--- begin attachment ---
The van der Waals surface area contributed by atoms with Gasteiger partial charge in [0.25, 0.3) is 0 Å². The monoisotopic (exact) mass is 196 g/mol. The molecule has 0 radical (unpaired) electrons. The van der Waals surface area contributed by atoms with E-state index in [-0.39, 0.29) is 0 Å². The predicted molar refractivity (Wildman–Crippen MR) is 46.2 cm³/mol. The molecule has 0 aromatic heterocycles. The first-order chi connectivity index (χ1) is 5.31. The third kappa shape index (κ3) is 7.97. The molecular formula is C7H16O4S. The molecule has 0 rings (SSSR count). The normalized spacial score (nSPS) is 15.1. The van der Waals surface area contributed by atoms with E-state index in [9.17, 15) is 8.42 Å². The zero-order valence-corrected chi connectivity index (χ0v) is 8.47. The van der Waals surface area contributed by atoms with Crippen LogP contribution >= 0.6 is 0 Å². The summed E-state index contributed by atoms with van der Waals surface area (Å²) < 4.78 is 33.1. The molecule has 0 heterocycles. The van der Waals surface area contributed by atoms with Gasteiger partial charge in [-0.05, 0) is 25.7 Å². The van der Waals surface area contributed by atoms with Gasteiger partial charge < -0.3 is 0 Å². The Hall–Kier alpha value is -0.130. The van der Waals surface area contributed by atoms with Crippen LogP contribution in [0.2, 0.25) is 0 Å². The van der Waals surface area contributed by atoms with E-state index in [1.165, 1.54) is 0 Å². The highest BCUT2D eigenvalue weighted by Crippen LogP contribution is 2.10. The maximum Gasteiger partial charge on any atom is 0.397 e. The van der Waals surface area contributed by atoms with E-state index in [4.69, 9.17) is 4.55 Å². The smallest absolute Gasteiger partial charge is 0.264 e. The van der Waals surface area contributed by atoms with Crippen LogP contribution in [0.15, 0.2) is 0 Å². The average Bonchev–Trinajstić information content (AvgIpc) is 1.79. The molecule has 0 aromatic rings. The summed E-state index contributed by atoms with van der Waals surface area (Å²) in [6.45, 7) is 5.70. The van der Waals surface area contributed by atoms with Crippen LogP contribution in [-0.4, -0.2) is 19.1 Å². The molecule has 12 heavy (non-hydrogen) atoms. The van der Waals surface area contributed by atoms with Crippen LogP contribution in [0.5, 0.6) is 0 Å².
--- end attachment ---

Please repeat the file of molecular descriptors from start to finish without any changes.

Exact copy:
The van der Waals surface area contributed by atoms with Gasteiger partial charge in [0.25, 0.3) is 0 Å². The monoisotopic (exact) mass is 196 g/mol. The molecule has 0 radical (unpaired) electrons. The van der Waals surface area contributed by atoms with E-state index in [-0.39, 0.29) is 0 Å². The predicted molar refractivity (Wildman–Crippen MR) is 46.2 cm³/mol. The molecule has 0 aromatic heterocycles. The first-order chi connectivity index (χ1) is 5.31. The third kappa shape index (κ3) is 7.97. The molecular formula is C7H16O4S. The molecule has 0 rings (SSSR count). The normalized spacial score (nSPS) is 15.1. The van der Waals surface area contributed by atoms with E-state index in [9.17, 15) is 8.42 Å². The zero-order valence-corrected chi connectivity index (χ0v) is 8.47. The van der Waals surface area contributed by atoms with Crippen LogP contribution >= 0.6 is 0 Å². The summed E-state index contributed by atoms with van der Waals surface area (Å²) < 4.78 is 33.1. The molecule has 0 heterocycles. The van der Waals surface area contributed by atoms with Gasteiger partial charge in [-0.05, 0) is 25.7 Å². The van der Waals surface area contributed by atoms with Gasteiger partial charge < -0.3 is 0 Å². The Hall–Kier alpha value is -0.130. The van der Waals surface area contributed by atoms with Crippen LogP contribution in [0.2, 0.25) is 0 Å². The van der Waals surface area contributed by atoms with E-state index in [1.165, 1.54) is 0 Å². The highest BCUT2D eigenvalue weighted by Crippen LogP contribution is 2.10. The maximum Gasteiger partial charge on any atom is 0.397 e. The van der Waals surface area contributed by atoms with E-state index in [4.69, 9.17) is 4.55 Å². The smallest absolute Gasteiger partial charge is 0.264 e. The van der Waals surface area contributed by atoms with Crippen LogP contribution in [0.15, 0.2) is 0 Å². The average Bonchev–Trinajstić information content (AvgIpc) is 1.79. The molecule has 0 aromatic rings. The summed E-state index contributed by atoms with van der Waals surface area (Å²) in [6.45, 7) is 5.70. The van der Waals surface area contributed by atoms with Crippen LogP contribution in [-0.4, -0.2) is 19.1 Å². The molecule has 12 heavy (non-hydrogen) atoms. The van der Waals surface area contributed by atoms with Crippen LogP contribution in [0.5, 0.6) is 0 Å².